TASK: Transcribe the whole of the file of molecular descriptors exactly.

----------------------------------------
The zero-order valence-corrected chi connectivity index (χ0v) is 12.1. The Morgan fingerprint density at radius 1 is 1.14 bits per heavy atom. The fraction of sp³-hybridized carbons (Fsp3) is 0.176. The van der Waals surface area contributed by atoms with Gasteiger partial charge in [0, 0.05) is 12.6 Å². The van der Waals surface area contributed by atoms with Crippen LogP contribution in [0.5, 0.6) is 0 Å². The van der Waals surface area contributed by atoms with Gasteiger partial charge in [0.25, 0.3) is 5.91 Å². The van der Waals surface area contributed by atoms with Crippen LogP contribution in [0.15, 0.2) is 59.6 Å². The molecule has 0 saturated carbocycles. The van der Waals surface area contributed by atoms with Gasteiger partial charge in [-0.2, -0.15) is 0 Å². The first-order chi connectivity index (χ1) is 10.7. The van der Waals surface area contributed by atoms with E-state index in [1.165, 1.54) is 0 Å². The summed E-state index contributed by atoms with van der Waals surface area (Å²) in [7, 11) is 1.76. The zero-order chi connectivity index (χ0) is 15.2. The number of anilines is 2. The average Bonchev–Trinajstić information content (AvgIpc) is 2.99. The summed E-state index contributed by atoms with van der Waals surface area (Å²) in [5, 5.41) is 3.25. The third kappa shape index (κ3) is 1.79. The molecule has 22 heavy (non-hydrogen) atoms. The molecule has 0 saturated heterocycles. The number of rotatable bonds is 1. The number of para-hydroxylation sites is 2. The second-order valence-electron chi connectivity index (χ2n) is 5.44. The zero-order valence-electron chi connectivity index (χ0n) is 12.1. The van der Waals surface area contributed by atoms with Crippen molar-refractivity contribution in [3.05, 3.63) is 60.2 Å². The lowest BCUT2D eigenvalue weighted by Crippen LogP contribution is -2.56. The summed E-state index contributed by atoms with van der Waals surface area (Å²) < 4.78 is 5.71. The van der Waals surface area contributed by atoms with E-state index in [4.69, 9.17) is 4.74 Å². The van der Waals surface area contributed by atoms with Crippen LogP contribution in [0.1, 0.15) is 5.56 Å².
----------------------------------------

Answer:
The zero-order valence-corrected chi connectivity index (χ0v) is 12.1. The Morgan fingerprint density at radius 1 is 1.14 bits per heavy atom. The fraction of sp³-hybridized carbons (Fsp3) is 0.176. The van der Waals surface area contributed by atoms with Gasteiger partial charge in [0, 0.05) is 12.6 Å². The van der Waals surface area contributed by atoms with Crippen LogP contribution in [0.5, 0.6) is 0 Å². The van der Waals surface area contributed by atoms with Gasteiger partial charge in [0.25, 0.3) is 5.91 Å². The van der Waals surface area contributed by atoms with Crippen LogP contribution in [0.15, 0.2) is 59.6 Å². The molecule has 0 saturated carbocycles. The van der Waals surface area contributed by atoms with Gasteiger partial charge in [-0.2, -0.15) is 0 Å². The first-order chi connectivity index (χ1) is 10.7. The van der Waals surface area contributed by atoms with E-state index in [1.165, 1.54) is 0 Å². The summed E-state index contributed by atoms with van der Waals surface area (Å²) in [7, 11) is 1.76. The zero-order chi connectivity index (χ0) is 15.2. The number of anilines is 2. The average Bonchev–Trinajstić information content (AvgIpc) is 2.99. The summed E-state index contributed by atoms with van der Waals surface area (Å²) in [5, 5.41) is 3.25. The third kappa shape index (κ3) is 1.79. The molecule has 22 heavy (non-hydrogen) atoms. The molecule has 0 saturated heterocycles. The number of rotatable bonds is 1. The number of para-hydroxylation sites is 2. The second-order valence-electron chi connectivity index (χ2n) is 5.44. The zero-order valence-electron chi connectivity index (χ0n) is 12.1. The van der Waals surface area contributed by atoms with Crippen molar-refractivity contribution in [3.05, 3.63) is 60.2 Å². The lowest BCUT2D eigenvalue weighted by Crippen LogP contribution is -2.56. The summed E-state index contributed by atoms with van der Waals surface area (Å²) < 4.78 is 5.71. The van der Waals surface area contributed by atoms with E-state index in [4.69, 9.17) is 4.74 Å². The van der Waals surface area contributed by atoms with Crippen LogP contribution in [0.1, 0.15) is 5.56 Å².